Annual report of the Whipple Museum of the History of Science PDF

Contents The Department Introduction... 2 Staff and affiliates... 3 Visitors and students... 4 Comings and goings... 5 Roles and responsibilities... 6 Prizes, projects and honours... 7 Seminars and special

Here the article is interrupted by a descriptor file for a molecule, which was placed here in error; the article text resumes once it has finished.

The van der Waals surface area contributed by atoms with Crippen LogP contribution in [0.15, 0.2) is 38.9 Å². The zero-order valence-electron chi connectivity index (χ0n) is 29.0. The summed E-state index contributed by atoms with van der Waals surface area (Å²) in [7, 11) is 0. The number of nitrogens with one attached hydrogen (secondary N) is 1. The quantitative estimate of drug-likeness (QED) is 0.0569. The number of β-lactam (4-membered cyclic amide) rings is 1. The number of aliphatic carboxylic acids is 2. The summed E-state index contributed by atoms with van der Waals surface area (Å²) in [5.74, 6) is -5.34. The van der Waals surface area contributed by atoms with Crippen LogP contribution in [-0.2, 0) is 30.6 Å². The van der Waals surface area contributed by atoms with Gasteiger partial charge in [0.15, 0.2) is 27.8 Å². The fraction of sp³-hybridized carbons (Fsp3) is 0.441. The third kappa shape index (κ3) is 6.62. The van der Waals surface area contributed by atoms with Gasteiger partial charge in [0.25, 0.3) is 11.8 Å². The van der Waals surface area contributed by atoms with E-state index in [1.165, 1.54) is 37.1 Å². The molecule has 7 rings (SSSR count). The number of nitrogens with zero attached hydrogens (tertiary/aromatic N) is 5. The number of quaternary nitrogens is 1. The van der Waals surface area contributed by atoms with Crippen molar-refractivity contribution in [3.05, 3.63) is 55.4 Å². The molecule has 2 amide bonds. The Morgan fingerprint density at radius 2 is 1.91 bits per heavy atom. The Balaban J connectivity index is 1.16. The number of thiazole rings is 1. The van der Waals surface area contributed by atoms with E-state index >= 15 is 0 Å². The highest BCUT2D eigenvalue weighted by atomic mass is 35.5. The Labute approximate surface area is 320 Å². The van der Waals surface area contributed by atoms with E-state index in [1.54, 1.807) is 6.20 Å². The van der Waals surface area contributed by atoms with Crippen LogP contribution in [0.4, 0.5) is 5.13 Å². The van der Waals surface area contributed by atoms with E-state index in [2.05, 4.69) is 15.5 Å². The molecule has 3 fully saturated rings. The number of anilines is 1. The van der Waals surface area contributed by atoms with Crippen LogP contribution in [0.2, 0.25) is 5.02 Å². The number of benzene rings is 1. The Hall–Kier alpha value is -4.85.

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Contents The Department Introduction... 2 Staff and affiliates... 3 Visitors and students... 4 Comings and goings... 5 Roles and responsibilities... 6 Prizes, projects and honours... 7 Seminars and special lectures... 8 Students Student statistics... 9 Part II primary sources essay titles Part II dissertation titles MPhil essay and dissertation titles PhD theses Transferable skills The Library Annual report of the Whipple Library The Museum Annual report of the Whipple Museum of the History of Science Individuals Annual reports of members of the Department Seminar Programmes Michaelmas Term Lent Term Easter Term Department of History and Philosophy of Science, University of Cambridge Free School Lane, Cambridge CB2 3RH Telephone: Fax: The Department Introduction The most amazing things happened in Firstly everyone who applied for promotions was successful, so we now have six Professors and one Reader congratulations to Simon Schaffer and Martin Kusch who are now Professors, and Liba Taub who is now a Reader. It just goes to show you have to be careful what you wish for, because our efforts over the past five or six years to secure extra space seem to have come to fruition in more than one way. During the year we secured a half a million pound HEFCE grant to install a new staircase and lift at the back of the Museum to improve access and egress (this will go ahead in the Spring of 2005), and the dream we had to take over the Heycock Lecture Theatre to provide a new building for the Whipple Library has received backing from the Council of the School of Humanities and Social Sciences and also the University Resource Committee we have to wait and see whether or not it will receive financial backing from HEFCE, so watch this space. Work on the Porter s Lodge was finally complete in the early part of 2004, so we now have much hankered after extra space, including a courtyard garden, which has proved very popular for parties which is just as well because it seemed as if we had so many reasons to celebrate that we partied almost non-stop all year, so many thanks to the Whippettes (a jazz band made up of our PhD students and their friends), who performed at almost all the functions, playing for free and entertaining us for hours with their fabulous music. The new Vice Chancellor, Alison Richard, visited us in October 2003 and was very impressed by our Department, especially the Museum; Estelle Morris, Minister for Arts visited in January 2004 and was equally impressed; we welcomed Eleanor Robson to the Department in January 2005, when she took up a new lecturing post; we enjoyed Jim Secord s inaugural lecture in February 2005; and the Whipple Museum celebrated its 60th anniversary in the spring of 2004 all reasons to party! The Museum looked as if it was going to be in for hard times when Monica Elsey took off on long term sick leave in the early part of 2004, but we would like to take this opportunity to thank the members of museum staff, in particular Lisa Newble, for picking up the reins and taking on her work, ensuring that the Museum suffered no ill effect from the absence. We were very successful in obtaining research grants this year and the LMB renewed Soraya de Chadarevian s fellowship for a further 5-year period; Tim Lewens secured a grant from Pfizer, which will, in all likelihood, be renewed in 2005; Nick Hopwood et al. were successful in obtaining a Wellcome Trust Enhancement Award, which would start in October 2004; Andreas Mayer was successful in obtaining a Wellcome Fellowship, which will start in January 2005; the Museum was successful in renewing its MLA (formerly re:source) grant for a third time, ensuring funding until the spring of And, to top it all, the Department received more AHRB studentships than ever before; largely due to this, PhD numbers have soared and in 2004 a record number of 11 new PhDs arrived in the Department let s hope they are musical! 2 Staff and affiliates Administrative Staff Ms Tamara Hug Mr Steven Kruse Mr David Thompson Computing Staff Mr Mark Rogers Library Staff Mrs Sonia Hollins Ms Dawn Moutrey Dr Jill Whitelock Museum Staff Mrs Monica Elsey Mrs Elizabeth Hart Mrs Sonia Hollins Ms Ruth Horry Ms Lisa Newble Teaching Officers Dr Jon Agar Prof John Forrester Dr Nick Hopwood Prof Nick Jardine Dr Lauren Kassell Dr Martin Kusch Dr Tim Lewens Prof Peter Lipton Dr John McMillan Dr Simon Schaffer Prof Jim Secord Dr Eleanor Robson Dr Liba Taub Affiliated Lecturers Dr Soraya de Chadarevian Dr Patricia Fara Dr Marina Frasca-Spada Dr Richard Jennings Dr Sachiko Kusukawa Dr Ilina Singh Dr Deborah Thom Dr Frances Willmoth Research Fellows Dr Helen Blackman Dr Andy Cunningham Dr Harmke Kamminga Dr Emese Lafferton Dr Neil Manson Dr Richard Noakes Dr Jutta Schickore Dr Nick Wilding Dr Sarah Wilmot College Fellows Dr Craig Bourne Dr Jim Endersby Dr Anandi Hattiangadi Dr Annette Imhausen Dr Mary Leng Dr Michela Massimi Dr Sanjoy Mahajan Dr Matteo Mameli Dr Adam Mosley Dr Sophie Page Dr Kate Price Dr Sujit Sivasundaram Dr Karin Tybjerg Affiliated Scholars Dr Jan Abram Dr Robert Anderson Dr Debby Banham Dr Emm Barnes Dr Andrew Barry Dr Robin Boast Prof Andrew Bowie Dr Michael Bravo Dr Janet Browne Dr Robert Bud Dr Jeremy Butterfield Dr Harry Collins Dr John Cornwell Dr Christopher Cullen Dr Silvia De Renzi Dr Nick Dew Dr David Dewhirst Dr Thomas Dixon Dr Matthew Donald Dr Nader El-Bizri Dr Aileen Fyfe Dr Faye Getz Dr Jeremy Gray Dr Ole Grell Prof Mary Hesse Dr Dominick Jenkins Mr Peter Jones Prof Ludmilla Jordanova Prof Geoffrey Lloyd Mr Scott Mandelbrote Prof Stephen Mason Dr James Moore Dr Ralph O Connor Dr Onora O Neill Dr Sarah Pennell Dr Lisbet Rausing Prof Michael Redhead Prof Evelleen Richards Dr Katinka Ridderbos Prof Martin Rudwick Prof Colin A. Russell Dr Christine Salazar Dr Max Satchell Dr Anne Secord Dr Richard Serjeantson Dr Emma Spary Dr Rebecca Stott Dr Kim Taylor Dr Andrew Wear Dr Paul White Dr John van Wyhe Dr Eli Zahar 3 Visitors and students Visiting Scholars Dr Steve Clarke Dr Ashton Craine Prof Charles Hampton Dr Robert Hanna Dr Jaume Navarro Dr Christer Nordlund Dr Tom Ryckman Dr Scott Stapleford Prof Paul Teller Prof Charles Weijer Dr Peter Whan Visiting Students Frederique Ait-Touati Thomas Brandstetter Gina Dahl Aaron Lambert Aryn Martin Anna Maerker PhD Students Katherine Angel Lorenzo Bernasconi Patrick Boner Michael Bresalier Alex Broadbent Tatjana Buklijas Victoria Carroll Emir Chen Katrina Dean Kemal De Soysa Jenny Downes Sarah Dry Katie Eagleton Axel Gelfert William Grundy James Hannam Daniel Heard Ben Irvine Stephen John Natalie Kaoukji Jeff Kochan John Latsis Christina McLeish 4 Michael Michael Helen Macdonald Saira Malik Ayesha Nathoo Arash Pessian Meredith Price Sadiah Qureshi Robert Ralley Jason Rampelt Torben Rees Francis Reid Ayako Sakurai Jeffrey Skopek Mark Sprevak Anke Timmermann Nick Tosh MPhil Students Isabelle Adams Yoon Choi Rod Cooke Paul Dicken Caroline Dombrowski Lauren Ellery Christopher Holmes Melanie Keene Marin Levy Adam Marlowe Alexandra Mudd Nicky Reeves Barham Razani Leon Rocha Lynnette Regouby Yali Sassoon Hallam Stevens Matthew Underwood Kristina Weaver Emily Wilcox David Yardley NST Part II Students Liz Bell Jo Broadwith Stefan Brugger Kathryn Carrick Mike Collins Helen Curry Nathan Easey Clare Fidler Henry French Oliver Frith Rebbeca Geddes Cass Genn Lois Grundy James Hyslop Sharif Ismail Alex Johnson Tess Kelly Bon-Hyuk Koo James Main Clare Mawdsley Emma McGlone Alex McKenzie Johnston Andrew Morgan Nick Morris Mairead O Connor Alice Pater Jo Probert Catherine Scott Katie Smith Greg Smyth Vanessa Steele Meriel Tolhurst-Cleaver Richard Wheater Jenny Wong Charles Woodcock MVST Part II Students Richard Davies Dan Lane Minnie Sandhu Meera Srinivasan Ben Wylie Comings and goings Helen Blackman left us in the summer of 2004 on completion of her three-year Wellcome Trust Fellowship. She took up a research post at the University of Exeter Centre of Medical History. Stephen John joined us on a two-year lecturing post shared 60:40 with the Cambridge Genetics Knowledge Park. Previous to that he had been a PhD student in the Department. Harmke Kamminga retired at the end of the summer of 2004 when her Wellcome Trust Senior Fellowship came to an end. However, she will remain an affiliate of the Department and we hope she will continue to be involved with the teaching and research for many years to come. John McMillan left us in the summer of 2004 to take up a Senior Lectureship at the Institute of Applied Ethics, University of Hull. He had previously worked on a four-year lecturing post shared 60:40 with the Cambridge Genetics Knowledge Park. Jutta Schickore left us in the summer of 2004 on completion of her three-year Wellcome Trust Fellowship. She took up a lecturing post at the Department of History and Philosophy of Science, Indiana University. Jill Whitelock resigned her position as Whipple Librarian at the end of the academic year to take up the enviable post of Head of Rare Books at the University Library. 5 Roles and responsibilities Departmental positions Head of Department: John Forrester (Mich 2003), Peter Lipton (from Lent 2004) Chairman of the HPS Board: John Forrester Secretary of the Board: Tamara Hug Director of Graduate Studies: Nick Jardine Secretary of the Degree Committee: Tamara Hug MPhil Manager: Martin Kusch Part II Manager: Nick Hopwood Part IB Manager: Simon Schaffer HPS Board and Degree Committee Professors and Readers: Peter Lipton (from Jan 2004), John Forrester, Nick Jardine, Martin Kusch, Simon Schaffer, Liba Taub Curator and Director of the Whipple Museum: Liba Taub Whipple Librarian: Jill Whitelock Departmental Secretary: Tamara Hug General Board Members: Michael Akam, Bryan Turner Co-options: Jon Agar, Soraya de Chadarevian, Tim Lewens, Halvard Lillehammer, Neil Manson, John McMillan Elected Senior Members: Marina Frasca-Spada, Nick Hopwood, Peter Jones, Anne Secord Elected Junior Members: Matthew Underwood (Graduate); Cass Genn, Susy Rothe (Undergraduates) Philosophy Faculty Board HPS Representative: John McMillan/Marina Frasca-Spada Examiners NST Part IB Senior Examiner: Tim Lewens Examiners: Eleanor Robson, Simon Schaffer, Martin Kusch, Nick Wilding, Neil Manson External Examiner: Dr Hasok Chang (Imperial College, London) NST Part II Senior Examiner: John Forrester Examiners: Peter Lipton, Andrew Cunningham, Nick Hopwood, Jon Agar, Jutta Schickore External Examiner: Dr Stephen Pumfrey (University of Lancaster) MPhil Senior Examiner: John McMillan External Examiner: Dr Rob Iliffe (Imperial College) 6 Prizes, projects and honours Student prizes Kemal de Soysa was awarded the Seventh Annual Waterman Prize for his PhD thesis, Using Globes and Celestial Planispheres in Restoration England. The Waterman Prize is awarded annually for an outstanding contribution to the understanding and use of the Whipple Museum s collection. Paul Dicken was awarded the Seventh Annual Jennifer Redhead Prize for the best performance in the essay component of the MPhil. Paul Dicken was also awarded the First Annual Rausing Prize for the best performance in the dissertation component of the MPhil. Alexandra Johnson was awarded the 2004 Bronowski Prize for the best performance in the HPS Part II course. New research projects Soraya de Chadarevian was awarded a four-year fellowship by the LMB to research the history of molecular biology. Nick Hopwood was the principal applicant (with co-applicants John Forrester, Lauren Kassell, Jim Secord and Nick Jardine) for a Wellcome enhancement award in the history of medicine. This will provide funding for five years from October 2004 for studentships, research leave, a website, workshops and conferences, with the primary aim of developing expertise in the field From Generation to Reproduction between 1550 and the present. Emese Lafferton was awarded a two-year Wellcome Trust fellowship on The history of Hungarian psychiatry in European context ( ). Tim Lewens collaborated with Katherine Angel and Stephen John on The Philosophy of Risk, a project funded by Pfizer Global Research and Development. 7 Seminars and special lectures Rausing lecture Professor Ian Inkster of Nottingham Trent University gave the Ninth Annual Hans Rausing Lecture in the History of Technology and Industry on 20 May The title of the lecture was Patents, technology and everything in the world, Inaugural lecture Professor Jim Secord gave his inaugural lecture, entitled Science in the Sun, life on the moon, on 5 February Seminars, reading groups and workshops Departmental Seminar in History and Philosophy of Science (organised by Simon Schaffer) was held in Michaelmas, Lent and Easter terms. History of Medicine Seminars (organised by Andrew Cunningham, Nick Hopwood and Sachiko Kusukawa) took place in Michaelmas and Lent terms. Psychoanalysis and the Humanities Seminar (organised by Mary Jacobus and David Hillman) was held in Michaelmas, Lent and Easter terms. Psy Studies Seminar History of Psychiatry, Psychology, Psychoanalysis and Allied Sciences (organised by John Forrester and Deborah Thom) took place in Michaelmas, Lent and Easter terms. Cabinet of Natural History (organised by Anne Secord and Emma Spary) was held in Michaelmas, Lent and Easter terms. Research Methods Seminars (organised by Marina Frasca-Spada and Nick Jardine) took place in the first two weeks of Michaelmas term. Epistemology Reading Group (organised by Peter Lipton) was held in Michaelmas, Lent and Easter terms. Wittgenstein Reading Group (organised by Martin Kusch) took place in Michaelmas, Lent and Easter terms. Reading Kant (organised by Marina Frasca-Spada, Steve John and Yoon Choi) was held in Michaelmas, Lent and Easter terms. History of Science Workshop (organised by Katherine Angel and Tatjana Buklijas) took place in Michaelmas, Lent and Easter terms. Philosophy Workshop (organised by Tim Lewens and Mark Sprevak) was held in Michaelmas, Lent and Easter terms. EPACTS the Early Physics, Astronomy, Cosmology and Technology Seminar (organised by Adam Mosley) met in Michaelmas and Lent terms. Philosophy of Language Reading Group (organised by Mark Sprevak, Axel Gelfert and Christina McLeish) took place in Michaelmas, Lent and Easter terms. Science and Literature Reading Group (organised by Kate Price) was held in Michaelmas, Lent and Easter terms. Medieval Science and Philosophy Reading Group (organised by John Marenbon) took place in Michaelmas, Lent and Easter terms. Latin Therapy Group (organised by Katie Eagleton and Adam Mosley) met in Michaelmas, Lent and Easter terms. 8 Students Student statistics Student numbers Undergraduates NST Part II MVST Part II... 4 NST Part IB Graduates MPhil PhD Examination results NST Part II (21%) 2i (74%) 2ii... 2 (5%) Fail... 0 MVST Part II i... 2 (50%) 2ii... 2 (50%) Fail... 0 NST Part IB (9%) 2i (52%) 2ii (37%) Fail... 0 Graduate degrees awarded MPhil degrees awarded PhD degrees awarded... 2 PhD degree by special regulations... 1 ScD degrees awarded Part II primary sources essay titles PAPER 1: Kepler, A Defence of Tycho Against Ursus Apologia pro Tychone contra Ursum, the manifesto: Kepler s vision of a new astronomy Kepler s Apologia: Kepler as fighting someone else s corner. How did Kepler stay faithful to his own beliefs whilst arguing at Tycho s behest? To be a Copernican: the awkward theology behind Kepler s Contra Ursum Was Kepler a realist? PAPER 2: Hooke, Micrographia Hooke, Hevelius and the new visual language of science How did Robert Hooke use the telescope in Micrographia? Placing the Moon in Micrographia The use of wit in Hooke s Micrographia PAPER 3: Tyndall, Belfast Address A comparison of Tyndall s Belfast Address of the British Association for the Advancement of Science (1874) with Sir William Thomson s (1871) Compare Tyndall and Thomson s uses of history in their presidential addresses to the British Association Compare Tyndall s treatment of the Belfast Address with that of the Rationalist Press Association John Tyndall and Thomas Huxley: scientific brothers? Rethinking the Belfast Address: John Tyndall, defining the man of science and the uses of spontaneous generation The Belfast Address and Victorian agnosticism The Belfast Address: an authoritative popular science account What type of scientific identity does Tyndall put forward in the dialogue in the Belfast Address? PAPER 4: Gould and Lewontin, The Spandrels of San Marco and the Panglossian Paradigm An assesment of three criticisms made by Gould and Lewontin in the Spandrels paper Are adaptationists guilty as charged when it comes to telling just-so stories? Falsificationist philosophy and the Panglossian Paradigm: a juxtaposition and analysis God and adaptationism Political implications of the Panglossian Paradigm The controversy over the Panglossian Paradigm: a Kuhnian perspective The Spandrels of San Marco and human adaptationism To what extent is The Spandrels of San Marco paper an attack on sociobiology? PAPER 5: Anscombe, Mr Truman s Degree Can we hold Mr Truman responsible for dropping the atomic bombs on Hiroshima and Nagasaki? Do Anscombe s absolutism and the doctrine of double effect weaken her objections to the first use of the atomic bomb? How does the historiographical debate on the decision to use the atom bomb compare and contrast with Anscombe s own conclusions on Truman's role and moral responsibility in this decision? Innocence lost: accepting the widespread killing of Japanese civilians during the Pacific War Justification of killing the innocent Mr Truman, double effect and the secular: could Anscombe s views on murder be accepted by one who does not share her religious beliefs? Mr Truman s Degree (1956) and the Enola Gay Affair (1994) public opinion of the atomic bombings Mr Truman s Degree : a comparison of the double effect and the use of positive and negative duties in attempting to justify the bombing of Hiroshima Murder and culpability: is Anscombe right to blame Truman? Murder and Mr Truman s Degree : can the doctrine of double effect be reconstructed to stand up to criticism? Nagasaki: the real problem with Mr Truman s degree Public and private duty: should ex-president Truman be called a murderer? Was Mr Truman responsible for the dropping of the atomic bombs on Hiroshima and Nagasaki? 10 What factors might have influenced the audience at the Convocation not to support Anscombe in her opposition to the honorary degree award to former President Truman, as recorded in her pamphlet Mr Truman s Degree? What makes pacifism a false doctrine? PAPER 5: Carson, Silent Spring A comparison of Silent Spring by Rachel Carson and The Female Eunuch by Germaine Greer A question which is not only scientific but moral: the concept of pollution in Silent Spring Discuss Rachel Carson s use of popular concerns about quality of life in 1960s America as a rhetorical strategy in Silent Spring Emotion and objectivity: Silent Spring and Rachel Carson P. Rothberg stated that Rachel Carson wrote not a scientist but rather a fanatic defender of the cult of the balance of nature. To what extent was this a fair assessment of her? Silent Spring and The War of the Worlds Transmission and adaptation of text to television: interests and narrative in Silent Spring PAPER 6: Freud, The Psychology of the Dream Processes Can we disprove Freud on the basis of modern neurology? Freud and families of metaphor Freud as a proponent of pseudo-science: how scientific is Freud s approach to dreams in chapter VII of The Interpretation of Dreams? How many minds does it take to have a dream? PAPER 7: Graunt, Natural and Political Observations... upon the Bills of Mortality Air as a non-natural in Graunt s Bills of Mortality Graunt and Heberden s Bills of Mortality John Graunt and the history of demography John Graunt: what are the implications of being a citizen of London? Rickets: a new disease in seventeenth-century England? Using the London Bills of Mortality ,